Since the reproduction of manuscripts in the ancient world required individual hand copying by scribes, the transmission of texts was often liable to corruption. By examining the different manuscripts of a particular passage, textual critics are able to discern the common errors. Since extant manuscripts of biblical texts, specifically the New Testament, exist in such a great number, they are a good place to look for scribal errors. The following is a list of common types of scribal errors one may encounter in these manuscripts:
1. Confusing similarly shaped letters: Some letters in the Greek alphabet were easy to confuse when handwritten. For example, the round letters epsilon (ϵ), theta (Θ), omicron (Ο), and sigma (Ϲ) all have similar shapes.
Alpha (Α), delta (Δ), and lambda (Λ) all have triangular shapes and were sometimes confused.
Sometimes two letters written closely together were mistaken for one letter. For instance, a tau followed by an iota (ΤΙ) could end up looking like a pi (Π); a lambda followed by an iota (ΛΙ) could look like a nu (Ν).
2. Dittography and haplography: These terms describe errors that result in repeating text or omitting text. They frequently occur when a word, phrase, or line begins with a similar string of letters (homoeoarcton) or ends with a similar string of letters (homoeoteleuton), causing the eyes to skip forward or backward. One example of haplography resulting from homoeoteleuton can be found in Matt. 5:19-20 of the Codex Sinaiticus.* The first sentence of verse 19 ends with ἐν τῇ βασιλείᾳ τῶν οὐρανῶν and the end of the verse also ends with ἐν τῇ βασιλείᾳ τῶν οὐρανῶν. Thus, the scribe of the Codex Sinaiticus has accidentally omitted everything from the first occurrence to the end of the verse. The scribe of the Codex Bezae has gone even further by skipping from the end of the first sentence of verse 19 to the end of verse 20 which also ends with ἐν τῇ βασιλείᾳ τῶν οὐρανῶν.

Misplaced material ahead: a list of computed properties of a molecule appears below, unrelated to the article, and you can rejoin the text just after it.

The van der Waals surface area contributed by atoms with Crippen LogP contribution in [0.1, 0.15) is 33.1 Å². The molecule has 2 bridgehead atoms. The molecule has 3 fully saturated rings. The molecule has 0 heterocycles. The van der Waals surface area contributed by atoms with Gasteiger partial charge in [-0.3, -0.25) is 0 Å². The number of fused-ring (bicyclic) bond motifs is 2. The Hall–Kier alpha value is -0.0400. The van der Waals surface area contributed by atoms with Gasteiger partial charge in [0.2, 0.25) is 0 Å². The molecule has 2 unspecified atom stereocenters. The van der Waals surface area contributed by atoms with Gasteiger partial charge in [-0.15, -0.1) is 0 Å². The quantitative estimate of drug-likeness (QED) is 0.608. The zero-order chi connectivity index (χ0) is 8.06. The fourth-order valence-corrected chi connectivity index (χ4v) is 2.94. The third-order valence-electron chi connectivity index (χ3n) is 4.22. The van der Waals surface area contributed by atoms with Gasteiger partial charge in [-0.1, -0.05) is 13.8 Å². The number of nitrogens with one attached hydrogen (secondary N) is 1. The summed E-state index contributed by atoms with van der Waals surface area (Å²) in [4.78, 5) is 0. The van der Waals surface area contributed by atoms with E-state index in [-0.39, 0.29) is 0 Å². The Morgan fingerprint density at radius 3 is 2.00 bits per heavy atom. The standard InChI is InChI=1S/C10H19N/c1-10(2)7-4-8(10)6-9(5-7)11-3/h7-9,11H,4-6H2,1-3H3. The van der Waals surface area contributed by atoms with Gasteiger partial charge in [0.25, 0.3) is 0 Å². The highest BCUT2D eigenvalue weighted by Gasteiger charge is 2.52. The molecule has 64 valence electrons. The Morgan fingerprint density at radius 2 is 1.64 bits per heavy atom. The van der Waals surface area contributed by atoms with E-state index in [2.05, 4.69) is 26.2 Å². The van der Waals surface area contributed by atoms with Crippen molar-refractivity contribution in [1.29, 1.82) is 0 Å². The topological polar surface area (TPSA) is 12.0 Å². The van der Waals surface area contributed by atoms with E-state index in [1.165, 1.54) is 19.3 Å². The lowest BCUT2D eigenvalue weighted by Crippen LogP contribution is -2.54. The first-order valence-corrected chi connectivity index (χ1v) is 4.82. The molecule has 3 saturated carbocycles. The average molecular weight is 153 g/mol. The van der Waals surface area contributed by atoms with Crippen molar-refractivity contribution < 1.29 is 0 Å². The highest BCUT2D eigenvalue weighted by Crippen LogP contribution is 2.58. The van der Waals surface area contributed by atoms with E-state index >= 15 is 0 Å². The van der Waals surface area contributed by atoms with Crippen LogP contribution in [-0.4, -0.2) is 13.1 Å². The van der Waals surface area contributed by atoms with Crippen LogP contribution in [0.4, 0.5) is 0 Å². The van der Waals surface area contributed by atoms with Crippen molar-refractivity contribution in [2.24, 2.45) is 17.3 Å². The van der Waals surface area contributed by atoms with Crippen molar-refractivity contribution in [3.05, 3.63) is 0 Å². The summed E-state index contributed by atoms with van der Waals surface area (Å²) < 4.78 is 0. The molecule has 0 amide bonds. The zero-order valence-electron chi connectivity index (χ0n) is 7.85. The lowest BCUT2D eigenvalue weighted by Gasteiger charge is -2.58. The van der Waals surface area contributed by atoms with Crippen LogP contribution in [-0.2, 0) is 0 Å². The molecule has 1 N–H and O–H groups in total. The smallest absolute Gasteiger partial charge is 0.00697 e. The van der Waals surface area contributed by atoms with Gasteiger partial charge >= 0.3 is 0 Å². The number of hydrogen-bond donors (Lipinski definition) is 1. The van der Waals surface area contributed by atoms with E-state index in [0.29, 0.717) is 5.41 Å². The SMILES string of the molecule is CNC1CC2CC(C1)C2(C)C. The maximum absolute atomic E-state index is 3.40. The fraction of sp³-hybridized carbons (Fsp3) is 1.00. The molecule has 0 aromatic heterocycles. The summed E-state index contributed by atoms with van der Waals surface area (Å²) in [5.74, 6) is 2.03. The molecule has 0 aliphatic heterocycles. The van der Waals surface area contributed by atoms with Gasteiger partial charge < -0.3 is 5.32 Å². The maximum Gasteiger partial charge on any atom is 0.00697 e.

3. Confusing similar sounding letters: Sometimes scribes would write from dictation or would read the words aloud to themselves while copying. The blog post “Papyrus as Evidence of Linguistic Change,” has already presented some of the changes in pronunciation that occured in the Greek language over time which often resulted in spelling variations. This is evident in many biblical papyri as scribes who relied on hearing often mixed up similar sounding diphthongs and vowels of that period. One excellent example of this confusion can be found in Rom. 5:1 where the manuscript evidence is quite equally divided between ἔχομεν and ἔχωμεν.
4. Word substitions: Errors could also occur when scribes trying to retain a line in their memory accidentally replaced some words with close synonyms. Prepositions like ἐκ and ἀπό, or conjunctions like ὅτι and διότι are some examples of synonyms which mistakenly get replaced.
5. Transposition of words: Sometimes scribes would unintentionally reorder a string of words, especially if the sense of the phrase remained virtually the same. This is another type of error related to faulty memory.
6. Assimilation of marginalia: Some manuscripts contained notes or glosses in the margins from earlier scribes. These notes sometimes found their way into the actual text of the manuscript.
1. Harmonization: The wording of a particular phrase or sentence was sometimes altered to reflect the wording of another similar but more familiar one. This was especially common with quotations that had a longer form in a different book or quotations from the Septuagint that did not conform to the exact wording of the Septuagint.
2. Conflation of readings: Conflation tended to happen more often in biblical manuscripts than elsewhere. A scribe would sometimes make his copy using more than one manuscript. Where the wording of the exemplars differed from each other, a scribe would sometimes conflate both readings into one.
3. Grammatical adjustments: Although the New Testament was written in Koine Greek, the rise of Atticism in the 2nd century AD led scribes to try to improve the style of a text. Other times, they would tend to make slight adjustments to improve clunky grammar. A good illustration of the tendency to correct can be found in Mark 1:37 which reads, “καὶ εὗρον αὐτὸν καὶ λέγουσιν.” One variant occurring in a majority of manuscripts attempts to improve the grammar with the following: “καὶ εὕροντες αὐτὸν λέγουσιν.”
Aland, Kurt and Barbara. 1989. The Text of the New Testament: An Introduction to the Critical Editions and To the Theory and Practice of Modern Textual Criticism. Translated by Erroll F. Rhodes. Grand Rapids: Eerdmans.
Ehrman, Bart D. and Metzger, Bruce M. 2005. The Text of the New Testament. Oxford University Press.
Metzger, Bruce M. 2005. A Textual Commentary on the Greek New Testament, London: United Bible Societies.
*For more information about the codices Sinaiticus and Bezae, see